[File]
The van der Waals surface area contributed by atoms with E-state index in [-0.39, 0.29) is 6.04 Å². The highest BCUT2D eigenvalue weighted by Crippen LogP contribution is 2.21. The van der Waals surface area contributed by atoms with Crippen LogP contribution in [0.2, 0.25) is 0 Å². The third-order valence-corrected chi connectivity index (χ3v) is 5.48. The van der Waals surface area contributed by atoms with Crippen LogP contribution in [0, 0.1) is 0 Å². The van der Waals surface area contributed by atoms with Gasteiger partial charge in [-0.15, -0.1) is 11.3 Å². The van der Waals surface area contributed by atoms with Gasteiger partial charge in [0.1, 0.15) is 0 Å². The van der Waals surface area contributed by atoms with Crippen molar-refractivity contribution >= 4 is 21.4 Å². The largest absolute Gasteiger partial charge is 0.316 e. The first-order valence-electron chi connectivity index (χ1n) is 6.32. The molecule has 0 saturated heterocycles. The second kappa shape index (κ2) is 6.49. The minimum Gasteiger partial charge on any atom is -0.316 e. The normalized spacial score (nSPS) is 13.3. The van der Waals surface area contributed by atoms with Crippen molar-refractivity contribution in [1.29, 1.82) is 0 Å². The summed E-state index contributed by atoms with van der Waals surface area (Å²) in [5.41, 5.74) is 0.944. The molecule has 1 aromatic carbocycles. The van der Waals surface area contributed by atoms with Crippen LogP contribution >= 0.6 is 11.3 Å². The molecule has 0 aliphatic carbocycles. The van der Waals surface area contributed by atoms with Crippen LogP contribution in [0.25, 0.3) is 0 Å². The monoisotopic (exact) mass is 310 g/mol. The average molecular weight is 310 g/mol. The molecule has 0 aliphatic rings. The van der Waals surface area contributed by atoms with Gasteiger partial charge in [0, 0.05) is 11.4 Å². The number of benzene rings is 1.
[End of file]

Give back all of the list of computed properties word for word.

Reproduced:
The van der Waals surface area contributed by atoms with E-state index in [-0.39, 0.29) is 6.04 Å². The highest BCUT2D eigenvalue weighted by Crippen LogP contribution is 2.21. The van der Waals surface area contributed by atoms with Crippen LogP contribution in [0.2, 0.25) is 0 Å². The third-order valence-corrected chi connectivity index (χ3v) is 5.48. The van der Waals surface area contributed by atoms with Crippen LogP contribution in [0, 0.1) is 0 Å². The van der Waals surface area contributed by atoms with Gasteiger partial charge in [-0.15, -0.1) is 11.3 Å². The van der Waals surface area contributed by atoms with Gasteiger partial charge in [0.1, 0.15) is 0 Å². The van der Waals surface area contributed by atoms with Crippen molar-refractivity contribution >= 4 is 21.4 Å². The largest absolute Gasteiger partial charge is 0.316 e. The first-order valence-electron chi connectivity index (χ1n) is 6.32. The molecule has 0 saturated heterocycles. The second kappa shape index (κ2) is 6.49. The minimum Gasteiger partial charge on any atom is -0.316 e. The normalized spacial score (nSPS) is 13.3. The van der Waals surface area contributed by atoms with Crippen molar-refractivity contribution in [1.29, 1.82) is 0 Å². The summed E-state index contributed by atoms with van der Waals surface area (Å²) in [5.41, 5.74) is 0.944. The molecule has 1 aromatic carbocycles. The van der Waals surface area contributed by atoms with Crippen LogP contribution >= 0.6 is 11.3 Å². The molecule has 0 aliphatic carbocycles. The van der Waals surface area contributed by atoms with Crippen LogP contribution in [0.25, 0.3) is 0 Å². The monoisotopic (exact) mass is 310 g/mol. The average molecular weight is 310 g/mol. The molecule has 0 aliphatic rings. The van der Waals surface area contributed by atoms with Gasteiger partial charge in [0, 0.05) is 11.4 Å². The number of benzene rings is 1.